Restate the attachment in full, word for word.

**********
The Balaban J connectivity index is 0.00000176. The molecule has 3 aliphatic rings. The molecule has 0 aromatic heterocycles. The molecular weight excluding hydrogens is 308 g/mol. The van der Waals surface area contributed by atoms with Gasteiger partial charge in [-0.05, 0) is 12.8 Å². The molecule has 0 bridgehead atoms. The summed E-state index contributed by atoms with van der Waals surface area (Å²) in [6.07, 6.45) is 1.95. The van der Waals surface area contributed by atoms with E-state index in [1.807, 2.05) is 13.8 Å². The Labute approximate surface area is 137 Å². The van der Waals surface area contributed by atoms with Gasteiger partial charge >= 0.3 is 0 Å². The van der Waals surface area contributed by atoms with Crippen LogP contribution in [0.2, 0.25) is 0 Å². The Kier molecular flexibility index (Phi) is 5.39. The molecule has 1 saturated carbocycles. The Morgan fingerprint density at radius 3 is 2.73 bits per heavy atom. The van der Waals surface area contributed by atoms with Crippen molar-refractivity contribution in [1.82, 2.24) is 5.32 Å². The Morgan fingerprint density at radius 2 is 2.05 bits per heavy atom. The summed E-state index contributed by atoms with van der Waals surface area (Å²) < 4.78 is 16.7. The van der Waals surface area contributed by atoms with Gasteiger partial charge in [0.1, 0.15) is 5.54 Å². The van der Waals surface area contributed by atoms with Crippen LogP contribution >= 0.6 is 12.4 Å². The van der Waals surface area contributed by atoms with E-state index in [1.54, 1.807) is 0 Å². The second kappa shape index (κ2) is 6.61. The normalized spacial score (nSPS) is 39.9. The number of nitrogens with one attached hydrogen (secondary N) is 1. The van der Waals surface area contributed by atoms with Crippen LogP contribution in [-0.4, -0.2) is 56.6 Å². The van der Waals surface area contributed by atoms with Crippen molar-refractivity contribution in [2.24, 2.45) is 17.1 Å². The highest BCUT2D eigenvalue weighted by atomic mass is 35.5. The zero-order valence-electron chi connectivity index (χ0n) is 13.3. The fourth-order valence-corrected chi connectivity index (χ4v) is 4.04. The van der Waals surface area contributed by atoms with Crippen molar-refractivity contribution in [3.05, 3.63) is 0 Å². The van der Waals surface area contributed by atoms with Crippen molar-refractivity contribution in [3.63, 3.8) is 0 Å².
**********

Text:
The Balaban J connectivity index is 0.00000176. The molecule has 3 aliphatic rings. The molecule has 0 aromatic heterocycles. The molecular weight excluding hydrogens is 308 g/mol. The van der Waals surface area contributed by atoms with Gasteiger partial charge in [-0.05, 0) is 12.8 Å². The molecule has 0 bridgehead atoms. The summed E-state index contributed by atoms with van der Waals surface area (Å²) in [6.07, 6.45) is 1.95. The van der Waals surface area contributed by atoms with E-state index in [1.807, 2.05) is 13.8 Å². The Labute approximate surface area is 137 Å². The van der Waals surface area contributed by atoms with Gasteiger partial charge >= 0.3 is 0 Å². The van der Waals surface area contributed by atoms with Crippen LogP contribution in [0.2, 0.25) is 0 Å². The Kier molecular flexibility index (Phi) is 5.39. The molecule has 1 saturated carbocycles. The Morgan fingerprint density at radius 3 is 2.73 bits per heavy atom. The van der Waals surface area contributed by atoms with Crippen molar-refractivity contribution in [1.82, 2.24) is 5.32 Å². The Morgan fingerprint density at radius 2 is 2.05 bits per heavy atom. The summed E-state index contributed by atoms with van der Waals surface area (Å²) < 4.78 is 16.7. The van der Waals surface area contributed by atoms with Gasteiger partial charge in [0.1, 0.15) is 5.54 Å². The van der Waals surface area contributed by atoms with Crippen LogP contribution >= 0.6 is 12.4 Å². The van der Waals surface area contributed by atoms with E-state index in [1.54, 1.807) is 0 Å². The second kappa shape index (κ2) is 6.61. The normalized spacial score (nSPS) is 39.9. The number of nitrogens with one attached hydrogen (secondary N) is 1. The van der Waals surface area contributed by atoms with Crippen LogP contribution in [-0.4, -0.2) is 56.6 Å². The van der Waals surface area contributed by atoms with Crippen molar-refractivity contribution in [2.24, 2.45) is 17.1 Å². The highest BCUT2D eigenvalue weighted by atomic mass is 35.5. The zero-order valence-electron chi connectivity index (χ0n) is 13.3. The fourth-order valence-corrected chi connectivity index (χ4v) is 4.04. The van der Waals surface area contributed by atoms with Crippen molar-refractivity contribution in [3.05, 3.63) is 0 Å². The van der Waals surface area contributed by atoms with Crippen molar-refractivity contribution in [3.63, 3.8) is 0 Å².